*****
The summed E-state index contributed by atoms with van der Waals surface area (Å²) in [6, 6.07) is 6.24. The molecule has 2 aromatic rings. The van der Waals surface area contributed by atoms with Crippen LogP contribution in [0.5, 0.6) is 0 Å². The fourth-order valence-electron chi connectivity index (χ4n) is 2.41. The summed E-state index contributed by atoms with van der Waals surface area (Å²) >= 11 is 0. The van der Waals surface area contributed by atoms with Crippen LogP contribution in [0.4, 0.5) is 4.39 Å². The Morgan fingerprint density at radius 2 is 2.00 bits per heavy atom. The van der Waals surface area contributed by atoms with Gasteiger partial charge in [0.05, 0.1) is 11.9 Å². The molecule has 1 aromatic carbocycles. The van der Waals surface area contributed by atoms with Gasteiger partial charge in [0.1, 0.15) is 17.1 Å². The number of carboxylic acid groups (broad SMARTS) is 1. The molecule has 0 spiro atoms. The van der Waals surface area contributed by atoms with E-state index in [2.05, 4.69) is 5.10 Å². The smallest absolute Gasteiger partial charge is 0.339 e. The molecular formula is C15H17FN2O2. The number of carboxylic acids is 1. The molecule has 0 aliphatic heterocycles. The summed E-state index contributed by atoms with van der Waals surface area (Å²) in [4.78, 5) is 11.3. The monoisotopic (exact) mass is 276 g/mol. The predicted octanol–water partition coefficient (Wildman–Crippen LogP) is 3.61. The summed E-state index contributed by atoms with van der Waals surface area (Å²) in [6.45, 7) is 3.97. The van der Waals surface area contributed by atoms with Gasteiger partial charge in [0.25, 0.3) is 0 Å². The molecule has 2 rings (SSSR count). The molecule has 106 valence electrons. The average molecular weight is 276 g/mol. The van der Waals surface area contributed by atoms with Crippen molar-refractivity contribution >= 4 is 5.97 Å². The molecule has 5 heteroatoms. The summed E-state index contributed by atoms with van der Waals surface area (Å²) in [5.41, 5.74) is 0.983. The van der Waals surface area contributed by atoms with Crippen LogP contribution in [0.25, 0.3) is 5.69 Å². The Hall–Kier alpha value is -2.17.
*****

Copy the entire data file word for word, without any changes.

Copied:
The summed E-state index contributed by atoms with van der Waals surface area (Å²) in [6, 6.07) is 6.24. The molecule has 2 aromatic rings. The van der Waals surface area contributed by atoms with Crippen LogP contribution in [0.5, 0.6) is 0 Å². The fourth-order valence-electron chi connectivity index (χ4n) is 2.41. The summed E-state index contributed by atoms with van der Waals surface area (Å²) >= 11 is 0. The van der Waals surface area contributed by atoms with Crippen LogP contribution in [0.4, 0.5) is 4.39 Å². The Morgan fingerprint density at radius 2 is 2.00 bits per heavy atom. The van der Waals surface area contributed by atoms with Gasteiger partial charge in [0.05, 0.1) is 11.9 Å². The molecule has 1 aromatic carbocycles. The van der Waals surface area contributed by atoms with Gasteiger partial charge in [0.1, 0.15) is 17.1 Å². The number of carboxylic acid groups (broad SMARTS) is 1. The molecule has 0 spiro atoms. The van der Waals surface area contributed by atoms with E-state index in [2.05, 4.69) is 5.10 Å². The smallest absolute Gasteiger partial charge is 0.339 e. The molecular formula is C15H17FN2O2. The number of carboxylic acids is 1. The molecule has 0 aliphatic heterocycles. The summed E-state index contributed by atoms with van der Waals surface area (Å²) in [4.78, 5) is 11.3. The monoisotopic (exact) mass is 276 g/mol. The predicted octanol–water partition coefficient (Wildman–Crippen LogP) is 3.61. The summed E-state index contributed by atoms with van der Waals surface area (Å²) in [6.45, 7) is 3.97. The van der Waals surface area contributed by atoms with Gasteiger partial charge in [0.25, 0.3) is 0 Å². The molecule has 2 rings (SSSR count). The molecule has 106 valence electrons. The average molecular weight is 276 g/mol. The van der Waals surface area contributed by atoms with Crippen molar-refractivity contribution >= 4 is 5.97 Å². The molecule has 5 heteroatoms. The summed E-state index contributed by atoms with van der Waals surface area (Å²) in [5.41, 5.74) is 0.983. The van der Waals surface area contributed by atoms with Crippen LogP contribution in [0.25, 0.3) is 5.69 Å². The Hall–Kier alpha value is -2.17.